My Good Friend Manuel

HAVANA TIMES – From the moment I set foot in the United States, I felt like a blind man not knowing where to go or how to organize my immigration status.

I knew that to start, I needed a work permit and a social security number, but I had no idea where to go to get them.

I found myself in a different city, bustling, full of cars speeding down its highways, and me on foot, not knowing how to get around, depending on my sponsor who is hardly ever home and spends most of his month in other states transporting goods.

I was literally alone, slowly finding my way in the dark.

Every evening the gym became a refuge, not only to train my body but also to relieve the stress of a new place and the nostalgia for a Cuba that, despite everything, is my homeland, where I left behind a life, many memories, and loved ones who are always present, especially my daughter.

There at the gym I met Manuel, a man with coppery skin and indigenous features who turned out to be of Peruvian origin.

From the beginning, we had good chemistry, helped by ideological coincidences and similar thoughts on many topics.

Manuel offered to help me. He has been an US citizen for 22 years.

He took me to Lutheran’s Service, an NGO of the Lutheran church based in Florida that is dedicated to guiding and helping immigrants in obtaining work permits, residency, job searches, course offers, and other services.

Not only did he take me in his car, but thanks to him, I also learned to get around the city using bus routes and to find some temporary jobs while I wait for the legal permit to work.

We have coincided often in the afternoons and sit on a dock by a lake, embarking on long conversations about any topic.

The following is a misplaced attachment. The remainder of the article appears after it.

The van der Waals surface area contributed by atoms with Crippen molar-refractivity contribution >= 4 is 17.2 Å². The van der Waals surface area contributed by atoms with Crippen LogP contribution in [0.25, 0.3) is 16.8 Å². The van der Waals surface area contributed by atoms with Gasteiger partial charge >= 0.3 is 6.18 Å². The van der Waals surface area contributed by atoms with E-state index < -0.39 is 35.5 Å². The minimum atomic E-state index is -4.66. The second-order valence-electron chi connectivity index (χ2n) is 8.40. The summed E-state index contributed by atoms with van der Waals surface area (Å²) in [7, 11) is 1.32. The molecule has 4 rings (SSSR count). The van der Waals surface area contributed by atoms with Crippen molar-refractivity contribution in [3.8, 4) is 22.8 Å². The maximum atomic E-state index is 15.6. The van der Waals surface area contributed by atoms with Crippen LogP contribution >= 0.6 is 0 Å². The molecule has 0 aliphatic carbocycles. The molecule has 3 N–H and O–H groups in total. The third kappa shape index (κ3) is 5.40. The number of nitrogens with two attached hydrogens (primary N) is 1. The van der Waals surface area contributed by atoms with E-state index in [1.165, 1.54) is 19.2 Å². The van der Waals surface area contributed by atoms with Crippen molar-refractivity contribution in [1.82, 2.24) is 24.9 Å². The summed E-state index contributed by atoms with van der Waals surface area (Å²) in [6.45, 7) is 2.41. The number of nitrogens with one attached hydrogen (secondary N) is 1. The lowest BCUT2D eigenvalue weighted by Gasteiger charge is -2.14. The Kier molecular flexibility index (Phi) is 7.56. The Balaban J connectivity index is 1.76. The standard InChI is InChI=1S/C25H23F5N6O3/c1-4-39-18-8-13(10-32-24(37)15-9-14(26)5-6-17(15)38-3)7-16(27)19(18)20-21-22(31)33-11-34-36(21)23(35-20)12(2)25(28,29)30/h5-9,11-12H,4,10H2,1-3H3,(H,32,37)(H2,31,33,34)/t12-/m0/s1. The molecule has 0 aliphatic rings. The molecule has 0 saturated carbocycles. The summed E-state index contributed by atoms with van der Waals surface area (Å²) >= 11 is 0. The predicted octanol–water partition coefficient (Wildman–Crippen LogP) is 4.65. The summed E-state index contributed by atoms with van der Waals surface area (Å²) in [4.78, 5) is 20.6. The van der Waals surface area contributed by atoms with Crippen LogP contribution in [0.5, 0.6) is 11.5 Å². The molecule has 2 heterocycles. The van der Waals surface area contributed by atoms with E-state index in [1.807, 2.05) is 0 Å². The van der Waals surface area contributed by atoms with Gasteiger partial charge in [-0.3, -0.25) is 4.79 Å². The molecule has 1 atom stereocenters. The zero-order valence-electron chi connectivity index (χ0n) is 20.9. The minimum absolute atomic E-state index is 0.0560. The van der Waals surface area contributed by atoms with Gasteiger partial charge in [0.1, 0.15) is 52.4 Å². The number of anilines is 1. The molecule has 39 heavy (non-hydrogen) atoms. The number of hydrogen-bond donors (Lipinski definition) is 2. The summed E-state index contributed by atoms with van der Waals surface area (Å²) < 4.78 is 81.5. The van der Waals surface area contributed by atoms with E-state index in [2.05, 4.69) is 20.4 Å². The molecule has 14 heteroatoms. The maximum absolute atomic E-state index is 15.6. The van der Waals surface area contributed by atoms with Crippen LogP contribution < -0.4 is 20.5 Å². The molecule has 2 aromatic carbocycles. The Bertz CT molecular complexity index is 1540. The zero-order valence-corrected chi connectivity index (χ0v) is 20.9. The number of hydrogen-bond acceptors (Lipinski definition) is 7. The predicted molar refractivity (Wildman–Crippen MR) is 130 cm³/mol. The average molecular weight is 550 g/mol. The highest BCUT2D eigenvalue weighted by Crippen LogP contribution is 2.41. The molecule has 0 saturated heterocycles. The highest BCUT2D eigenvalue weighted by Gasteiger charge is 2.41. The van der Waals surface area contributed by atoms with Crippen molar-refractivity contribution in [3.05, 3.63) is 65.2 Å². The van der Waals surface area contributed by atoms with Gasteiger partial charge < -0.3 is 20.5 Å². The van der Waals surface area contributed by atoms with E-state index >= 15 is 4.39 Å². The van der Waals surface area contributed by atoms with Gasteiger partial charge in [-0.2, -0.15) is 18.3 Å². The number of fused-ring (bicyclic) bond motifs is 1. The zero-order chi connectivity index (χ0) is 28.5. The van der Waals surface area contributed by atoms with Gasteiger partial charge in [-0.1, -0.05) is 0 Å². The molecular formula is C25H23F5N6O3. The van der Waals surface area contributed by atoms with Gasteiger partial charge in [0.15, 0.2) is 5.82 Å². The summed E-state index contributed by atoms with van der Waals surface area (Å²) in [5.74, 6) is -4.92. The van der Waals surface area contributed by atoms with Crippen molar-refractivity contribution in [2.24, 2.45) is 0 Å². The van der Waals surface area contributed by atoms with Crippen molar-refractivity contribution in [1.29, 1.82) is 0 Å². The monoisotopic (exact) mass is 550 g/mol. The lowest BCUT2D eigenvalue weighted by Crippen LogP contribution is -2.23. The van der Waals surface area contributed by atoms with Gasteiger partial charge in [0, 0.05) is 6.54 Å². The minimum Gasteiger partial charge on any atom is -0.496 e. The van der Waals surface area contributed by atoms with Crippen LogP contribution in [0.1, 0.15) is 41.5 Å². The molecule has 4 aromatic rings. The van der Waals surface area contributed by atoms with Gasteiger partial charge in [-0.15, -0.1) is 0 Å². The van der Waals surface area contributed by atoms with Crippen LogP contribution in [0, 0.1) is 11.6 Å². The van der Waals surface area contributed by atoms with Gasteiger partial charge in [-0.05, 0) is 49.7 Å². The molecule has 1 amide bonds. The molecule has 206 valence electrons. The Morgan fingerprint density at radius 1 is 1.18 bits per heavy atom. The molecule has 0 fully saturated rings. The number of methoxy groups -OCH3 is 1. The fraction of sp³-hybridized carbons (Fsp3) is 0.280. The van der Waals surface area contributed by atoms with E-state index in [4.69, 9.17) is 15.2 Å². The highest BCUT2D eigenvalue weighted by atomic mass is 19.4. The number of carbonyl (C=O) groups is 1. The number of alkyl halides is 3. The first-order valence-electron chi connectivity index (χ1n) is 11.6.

We have talked about Peru, Fujimori, the Shining Path, Vargas Llosa, and the Apus, the high gods of the Andes mountains according to ancestral beliefs.

Through him, I learned that Bolivar is not so popular or loved in Peru.

We talked about the United States and the victimhood and resentment of many Latin Americans against this great country.

He knew about the tough situation in my country, Cuba, but when I tell him the details, he can hardly believe my words.

Every now and then, his phone greeting is a welcoming joke, “Viva la Revolución,” he says, and I can’t help but laugh at his accent.

Manuel is one of those friends life gifts you in crucial moments.

Read more from Pedro Pablo Morejon’s diary here.

Pedro Morejón

I am a man who fights for his goals, who assumes the consequences of his actions, who does not stop at obstacles. I could say that adversity has always been an inseparable companion, I have never had anything easy, but in some sense, it has benefited my character. I value what is in disuse, such as honesty, justice, honor. For a long time, I was tied to ideas and false paradigms that suffocated me, but little by little I managed to free myself and grow by myself. Today I am the one who dictates my morale, and I defend my freedom against wind and tide. I also build that freedom by writing, because being a writer defines me.

2 thoughts on “My Good Friend Manuel

  • Pedro, I’ve always enjoyed your writing. Now that you’re in the US, I especially love your opinions of a newly-immigrated Cuban in Florida. I hope you continue to compare your homeland with the USA. It really IS fascinating reading!

  • Beautiful story Pedro, well done!

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